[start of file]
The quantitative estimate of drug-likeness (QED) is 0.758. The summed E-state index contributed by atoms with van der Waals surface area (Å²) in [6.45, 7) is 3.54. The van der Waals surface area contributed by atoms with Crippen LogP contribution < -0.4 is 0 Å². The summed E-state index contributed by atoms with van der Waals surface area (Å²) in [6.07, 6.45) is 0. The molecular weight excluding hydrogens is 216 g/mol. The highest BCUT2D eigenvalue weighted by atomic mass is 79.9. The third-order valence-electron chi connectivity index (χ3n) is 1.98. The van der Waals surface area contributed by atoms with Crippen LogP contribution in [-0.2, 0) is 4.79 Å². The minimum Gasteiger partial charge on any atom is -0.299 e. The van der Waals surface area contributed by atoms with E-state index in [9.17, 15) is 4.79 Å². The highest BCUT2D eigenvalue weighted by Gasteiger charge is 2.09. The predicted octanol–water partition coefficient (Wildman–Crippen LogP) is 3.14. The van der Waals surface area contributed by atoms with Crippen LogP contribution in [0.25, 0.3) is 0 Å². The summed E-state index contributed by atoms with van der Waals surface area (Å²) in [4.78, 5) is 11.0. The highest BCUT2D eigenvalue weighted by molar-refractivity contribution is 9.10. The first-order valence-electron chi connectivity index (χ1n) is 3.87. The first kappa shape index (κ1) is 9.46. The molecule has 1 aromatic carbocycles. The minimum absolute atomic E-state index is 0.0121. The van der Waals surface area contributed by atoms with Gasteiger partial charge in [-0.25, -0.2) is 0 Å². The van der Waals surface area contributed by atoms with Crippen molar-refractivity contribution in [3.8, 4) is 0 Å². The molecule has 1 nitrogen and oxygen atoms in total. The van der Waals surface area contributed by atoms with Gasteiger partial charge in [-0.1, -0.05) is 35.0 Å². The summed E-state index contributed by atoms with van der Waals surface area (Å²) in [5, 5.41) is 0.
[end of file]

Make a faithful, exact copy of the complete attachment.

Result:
The quantitative estimate of drug-likeness (QED) is 0.758. The summed E-state index contributed by atoms with van der Waals surface area (Å²) in [6.45, 7) is 3.54. The van der Waals surface area contributed by atoms with Crippen LogP contribution < -0.4 is 0 Å². The summed E-state index contributed by atoms with van der Waals surface area (Å²) in [6.07, 6.45) is 0. The molecular weight excluding hydrogens is 216 g/mol. The highest BCUT2D eigenvalue weighted by atomic mass is 79.9. The third-order valence-electron chi connectivity index (χ3n) is 1.98. The van der Waals surface area contributed by atoms with Crippen LogP contribution in [-0.2, 0) is 4.79 Å². The minimum Gasteiger partial charge on any atom is -0.299 e. The van der Waals surface area contributed by atoms with E-state index in [9.17, 15) is 4.79 Å². The highest BCUT2D eigenvalue weighted by Gasteiger charge is 2.09. The predicted octanol–water partition coefficient (Wildman–Crippen LogP) is 3.14. The van der Waals surface area contributed by atoms with Crippen LogP contribution in [0.25, 0.3) is 0 Å². The summed E-state index contributed by atoms with van der Waals surface area (Å²) in [4.78, 5) is 11.0. The highest BCUT2D eigenvalue weighted by molar-refractivity contribution is 9.10. The first-order valence-electron chi connectivity index (χ1n) is 3.87. The first kappa shape index (κ1) is 9.46. The molecule has 1 aromatic carbocycles. The minimum absolute atomic E-state index is 0.0121. The van der Waals surface area contributed by atoms with Gasteiger partial charge in [-0.25, -0.2) is 0 Å². The van der Waals surface area contributed by atoms with Crippen molar-refractivity contribution in [3.8, 4) is 0 Å². The molecule has 1 nitrogen and oxygen atoms in total. The van der Waals surface area contributed by atoms with Gasteiger partial charge in [-0.1, -0.05) is 35.0 Å². The summed E-state index contributed by atoms with van der Waals surface area (Å²) in [5, 5.41) is 0.